Hand over the money, but you can't see the cat
I just received a call from someone who was quite worried as she had heard about some people offering a service to take in cats for a fee but that afterwards, the person giving up the cats was not allowed to see the cats again. She suspected that the people offering this might be up to no good.
I asked if she knew anyone personally who might have availed themselves of this so that we could speak with them, but unfortunately she did not. She mentioned that some people were probably quite relieved to pay a sum and have the cats boarded, and after that probably did not make an attempt to find out what had happened to the cats.
If someone IS taking the cats and is doing nefarious to them, they really ought to be ashamed of themselves because they're preying on both people AND cats. It may also be illegal - or at the very least, a breach of contract, since the person is giving the cat up in the expectation that it will be well looked after. However, the only people who can really stop it are the people who are parting with cash and giving the cats up int he first place.
There's a saying that my grandmother used to say - that there aren't big ducks jumping across the road for the taking. In other words, if something looks too good to be true - it probably is. If someone is offering to take a cat off your hands for a sum, do the sums work out? If you're giving even say $10000, that's $1000 a year for a 10 year life span - is that going to cover food, litter and most importantly medication? If the cat is sick, and the bill is in excess of that, what happens to the cat?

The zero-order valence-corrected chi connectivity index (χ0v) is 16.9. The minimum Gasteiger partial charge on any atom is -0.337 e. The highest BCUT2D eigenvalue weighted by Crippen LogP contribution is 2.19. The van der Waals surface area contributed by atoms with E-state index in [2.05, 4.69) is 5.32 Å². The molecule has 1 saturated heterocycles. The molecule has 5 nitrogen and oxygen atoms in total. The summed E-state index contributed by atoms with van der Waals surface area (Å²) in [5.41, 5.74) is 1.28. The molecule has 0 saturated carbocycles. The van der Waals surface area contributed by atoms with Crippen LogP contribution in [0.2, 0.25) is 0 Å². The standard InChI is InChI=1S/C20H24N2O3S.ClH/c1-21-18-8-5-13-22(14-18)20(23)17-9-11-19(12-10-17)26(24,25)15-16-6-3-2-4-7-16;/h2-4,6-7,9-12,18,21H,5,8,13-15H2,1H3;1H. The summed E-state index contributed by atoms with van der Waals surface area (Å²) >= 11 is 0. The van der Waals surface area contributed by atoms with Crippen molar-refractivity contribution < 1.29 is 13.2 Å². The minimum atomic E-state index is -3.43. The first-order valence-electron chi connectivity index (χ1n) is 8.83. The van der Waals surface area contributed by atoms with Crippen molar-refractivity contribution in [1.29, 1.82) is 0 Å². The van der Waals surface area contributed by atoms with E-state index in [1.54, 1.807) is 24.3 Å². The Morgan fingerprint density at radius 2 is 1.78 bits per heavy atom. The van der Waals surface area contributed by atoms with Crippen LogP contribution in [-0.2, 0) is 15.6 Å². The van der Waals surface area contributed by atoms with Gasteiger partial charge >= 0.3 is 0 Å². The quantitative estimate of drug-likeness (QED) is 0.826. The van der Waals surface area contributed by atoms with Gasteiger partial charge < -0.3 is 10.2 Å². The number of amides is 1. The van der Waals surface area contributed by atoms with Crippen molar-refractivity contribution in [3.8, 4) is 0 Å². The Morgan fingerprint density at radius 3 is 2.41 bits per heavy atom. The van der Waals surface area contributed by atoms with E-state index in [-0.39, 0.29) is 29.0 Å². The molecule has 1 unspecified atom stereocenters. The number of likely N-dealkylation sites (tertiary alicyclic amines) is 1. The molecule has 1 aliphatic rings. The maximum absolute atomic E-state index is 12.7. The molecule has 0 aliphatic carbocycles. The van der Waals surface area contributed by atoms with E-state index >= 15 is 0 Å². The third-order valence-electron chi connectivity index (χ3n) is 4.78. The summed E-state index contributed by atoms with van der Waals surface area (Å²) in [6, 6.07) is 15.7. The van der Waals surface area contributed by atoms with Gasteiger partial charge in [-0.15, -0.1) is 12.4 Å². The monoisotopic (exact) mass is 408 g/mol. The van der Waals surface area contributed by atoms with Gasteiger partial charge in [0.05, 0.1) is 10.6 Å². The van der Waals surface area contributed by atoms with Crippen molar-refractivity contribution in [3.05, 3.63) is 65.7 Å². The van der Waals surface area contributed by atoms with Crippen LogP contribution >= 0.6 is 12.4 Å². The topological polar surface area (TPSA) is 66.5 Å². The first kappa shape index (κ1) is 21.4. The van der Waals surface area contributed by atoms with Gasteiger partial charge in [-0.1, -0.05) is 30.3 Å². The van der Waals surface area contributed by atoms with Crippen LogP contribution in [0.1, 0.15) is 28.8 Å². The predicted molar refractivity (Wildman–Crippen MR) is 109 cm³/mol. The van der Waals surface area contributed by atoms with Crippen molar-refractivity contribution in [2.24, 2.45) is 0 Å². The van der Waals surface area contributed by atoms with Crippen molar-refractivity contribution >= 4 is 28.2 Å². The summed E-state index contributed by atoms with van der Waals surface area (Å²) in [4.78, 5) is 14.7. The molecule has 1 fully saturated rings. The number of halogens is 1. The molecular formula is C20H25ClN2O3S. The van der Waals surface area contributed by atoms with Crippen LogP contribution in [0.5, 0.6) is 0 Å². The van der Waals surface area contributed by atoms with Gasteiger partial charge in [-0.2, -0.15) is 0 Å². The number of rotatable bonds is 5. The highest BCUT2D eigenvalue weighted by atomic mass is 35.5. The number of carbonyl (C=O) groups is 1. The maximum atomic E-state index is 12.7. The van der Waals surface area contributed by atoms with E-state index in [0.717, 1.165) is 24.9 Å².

In addition, if someone tells you that you cannot see the cat again you should immediately be suspicious. If they are taking care of the cat, and you are paying for it to be looked after properly, then clearly you want to know that the cat is fine. Any reasonable person would let you come and see the cat - most would in fact welcome it because it shows you care for the cat. On their part, they know that they're doing a good job and aren't worried to let you see the cat (if the person is a particularly difficult client of course, it may be slightly different - and in which case I think most boarding providers would probably just ask the client to take the cat home). I certainly would not be comfortable handing a cat over with no expectation of ever being allowed to see it again if I am paying for it and have been reasonable in my dealings all along.